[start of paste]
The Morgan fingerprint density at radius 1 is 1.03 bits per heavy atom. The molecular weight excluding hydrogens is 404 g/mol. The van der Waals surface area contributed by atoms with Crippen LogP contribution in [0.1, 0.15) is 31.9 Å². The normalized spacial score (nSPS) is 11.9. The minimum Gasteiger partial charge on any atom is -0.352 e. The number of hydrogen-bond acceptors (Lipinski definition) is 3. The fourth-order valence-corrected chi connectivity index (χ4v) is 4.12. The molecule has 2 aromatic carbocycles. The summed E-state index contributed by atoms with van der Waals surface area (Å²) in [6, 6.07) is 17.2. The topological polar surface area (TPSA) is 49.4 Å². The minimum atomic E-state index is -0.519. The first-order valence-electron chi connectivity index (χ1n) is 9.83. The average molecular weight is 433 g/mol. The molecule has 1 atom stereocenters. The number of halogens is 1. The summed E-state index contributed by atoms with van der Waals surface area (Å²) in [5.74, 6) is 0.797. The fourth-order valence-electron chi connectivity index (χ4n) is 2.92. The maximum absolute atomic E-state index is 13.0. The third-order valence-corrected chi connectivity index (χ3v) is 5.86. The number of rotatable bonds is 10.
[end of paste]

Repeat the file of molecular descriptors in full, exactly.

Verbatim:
The Morgan fingerprint density at radius 1 is 1.03 bits per heavy atom. The molecular weight excluding hydrogens is 404 g/mol. The van der Waals surface area contributed by atoms with Crippen LogP contribution in [0.1, 0.15) is 31.9 Å². The normalized spacial score (nSPS) is 11.9. The minimum Gasteiger partial charge on any atom is -0.352 e. The number of hydrogen-bond acceptors (Lipinski definition) is 3. The fourth-order valence-corrected chi connectivity index (χ4v) is 4.12. The molecule has 2 aromatic carbocycles. The summed E-state index contributed by atoms with van der Waals surface area (Å²) in [6, 6.07) is 17.2. The topological polar surface area (TPSA) is 49.4 Å². The minimum atomic E-state index is -0.519. The first-order valence-electron chi connectivity index (χ1n) is 9.83. The average molecular weight is 433 g/mol. The molecule has 1 atom stereocenters. The number of halogens is 1. The summed E-state index contributed by atoms with van der Waals surface area (Å²) in [5.74, 6) is 0.797. The fourth-order valence-electron chi connectivity index (χ4n) is 2.92. The maximum absolute atomic E-state index is 13.0. The third-order valence-corrected chi connectivity index (χ3v) is 5.86. The number of rotatable bonds is 10.